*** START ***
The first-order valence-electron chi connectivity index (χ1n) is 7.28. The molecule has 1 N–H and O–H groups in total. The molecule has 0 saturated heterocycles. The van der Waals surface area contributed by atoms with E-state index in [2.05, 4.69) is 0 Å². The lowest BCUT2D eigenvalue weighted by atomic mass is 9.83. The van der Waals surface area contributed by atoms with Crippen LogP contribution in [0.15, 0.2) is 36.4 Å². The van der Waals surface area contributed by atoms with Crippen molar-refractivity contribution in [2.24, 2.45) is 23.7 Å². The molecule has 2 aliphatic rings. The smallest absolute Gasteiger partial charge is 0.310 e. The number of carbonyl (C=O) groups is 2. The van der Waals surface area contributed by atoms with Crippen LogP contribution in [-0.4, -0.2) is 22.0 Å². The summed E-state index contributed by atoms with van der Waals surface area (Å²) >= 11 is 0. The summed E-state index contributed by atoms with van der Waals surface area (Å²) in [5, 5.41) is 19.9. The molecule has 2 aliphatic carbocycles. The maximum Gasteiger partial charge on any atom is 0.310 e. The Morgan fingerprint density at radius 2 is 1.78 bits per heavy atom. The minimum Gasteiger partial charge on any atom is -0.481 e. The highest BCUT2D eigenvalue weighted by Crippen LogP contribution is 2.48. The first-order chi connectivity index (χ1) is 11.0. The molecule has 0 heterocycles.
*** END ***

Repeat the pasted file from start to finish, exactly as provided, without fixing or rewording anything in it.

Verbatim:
The first-order valence-electron chi connectivity index (χ1n) is 7.28. The molecule has 1 N–H and O–H groups in total. The molecule has 0 saturated heterocycles. The van der Waals surface area contributed by atoms with E-state index in [2.05, 4.69) is 0 Å². The lowest BCUT2D eigenvalue weighted by atomic mass is 9.83. The van der Waals surface area contributed by atoms with Crippen LogP contribution in [0.15, 0.2) is 36.4 Å². The van der Waals surface area contributed by atoms with Crippen molar-refractivity contribution in [2.24, 2.45) is 23.7 Å². The molecule has 2 aliphatic rings. The smallest absolute Gasteiger partial charge is 0.310 e. The number of carbonyl (C=O) groups is 2. The van der Waals surface area contributed by atoms with Crippen LogP contribution in [-0.4, -0.2) is 22.0 Å². The summed E-state index contributed by atoms with van der Waals surface area (Å²) >= 11 is 0. The summed E-state index contributed by atoms with van der Waals surface area (Å²) in [5, 5.41) is 19.9. The molecule has 2 aliphatic carbocycles. The maximum Gasteiger partial charge on any atom is 0.310 e. The Morgan fingerprint density at radius 2 is 1.78 bits per heavy atom. The minimum Gasteiger partial charge on any atom is -0.481 e. The highest BCUT2D eigenvalue weighted by Crippen LogP contribution is 2.48. The first-order chi connectivity index (χ1) is 11.0. The molecule has 0 heterocycles.